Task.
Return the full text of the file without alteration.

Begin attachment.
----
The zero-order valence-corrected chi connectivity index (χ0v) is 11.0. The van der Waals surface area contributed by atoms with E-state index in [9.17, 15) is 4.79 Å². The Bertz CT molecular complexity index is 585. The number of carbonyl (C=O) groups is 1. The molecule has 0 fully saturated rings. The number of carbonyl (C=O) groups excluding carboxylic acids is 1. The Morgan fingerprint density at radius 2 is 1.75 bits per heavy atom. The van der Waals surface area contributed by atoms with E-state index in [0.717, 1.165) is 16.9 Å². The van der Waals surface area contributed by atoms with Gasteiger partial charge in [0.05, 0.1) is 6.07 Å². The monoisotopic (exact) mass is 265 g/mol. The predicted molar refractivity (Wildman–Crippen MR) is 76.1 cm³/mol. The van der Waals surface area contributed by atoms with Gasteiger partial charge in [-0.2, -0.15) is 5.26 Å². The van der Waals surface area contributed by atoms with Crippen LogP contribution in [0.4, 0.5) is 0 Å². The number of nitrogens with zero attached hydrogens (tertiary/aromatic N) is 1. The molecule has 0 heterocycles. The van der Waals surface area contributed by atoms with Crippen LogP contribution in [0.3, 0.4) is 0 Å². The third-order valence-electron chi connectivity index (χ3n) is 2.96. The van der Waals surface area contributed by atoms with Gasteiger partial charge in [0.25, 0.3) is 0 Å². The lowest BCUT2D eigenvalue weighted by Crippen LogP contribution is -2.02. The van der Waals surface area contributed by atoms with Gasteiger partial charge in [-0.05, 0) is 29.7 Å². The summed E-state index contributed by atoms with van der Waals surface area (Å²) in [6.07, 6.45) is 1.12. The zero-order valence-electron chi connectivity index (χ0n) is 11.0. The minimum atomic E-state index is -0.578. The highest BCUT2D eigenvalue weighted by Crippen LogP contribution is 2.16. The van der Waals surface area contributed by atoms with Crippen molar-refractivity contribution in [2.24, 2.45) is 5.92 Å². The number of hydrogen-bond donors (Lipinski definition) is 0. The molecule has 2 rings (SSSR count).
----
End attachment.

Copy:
The zero-order valence-corrected chi connectivity index (χ0v) is 11.0. The van der Waals surface area contributed by atoms with E-state index in [9.17, 15) is 4.79 Å². The Bertz CT molecular complexity index is 585. The number of carbonyl (C=O) groups is 1. The molecule has 0 fully saturated rings. The number of carbonyl (C=O) groups excluding carboxylic acids is 1. The Morgan fingerprint density at radius 2 is 1.75 bits per heavy atom. The van der Waals surface area contributed by atoms with E-state index in [0.717, 1.165) is 16.9 Å². The van der Waals surface area contributed by atoms with Gasteiger partial charge in [0.05, 0.1) is 6.07 Å². The monoisotopic (exact) mass is 265 g/mol. The predicted molar refractivity (Wildman–Crippen MR) is 76.1 cm³/mol. The van der Waals surface area contributed by atoms with Gasteiger partial charge in [-0.2, -0.15) is 5.26 Å². The van der Waals surface area contributed by atoms with Crippen LogP contribution in [0.4, 0.5) is 0 Å². The number of nitrogens with zero attached hydrogens (tertiary/aromatic N) is 1. The molecule has 0 heterocycles. The van der Waals surface area contributed by atoms with Crippen LogP contribution in [0.3, 0.4) is 0 Å². The third-order valence-electron chi connectivity index (χ3n) is 2.96. The van der Waals surface area contributed by atoms with Gasteiger partial charge in [0.25, 0.3) is 0 Å². The lowest BCUT2D eigenvalue weighted by Crippen LogP contribution is -2.02. The van der Waals surface area contributed by atoms with Gasteiger partial charge in [-0.05, 0) is 29.7 Å². The summed E-state index contributed by atoms with van der Waals surface area (Å²) in [6.07, 6.45) is 1.12. The zero-order valence-electron chi connectivity index (χ0n) is 11.0. The minimum atomic E-state index is -0.578. The highest BCUT2D eigenvalue weighted by Crippen LogP contribution is 2.16. The van der Waals surface area contributed by atoms with Crippen molar-refractivity contribution in [2.24, 2.45) is 5.92 Å². The number of hydrogen-bond donors (Lipinski definition) is 0. The molecule has 2 rings (SSSR count).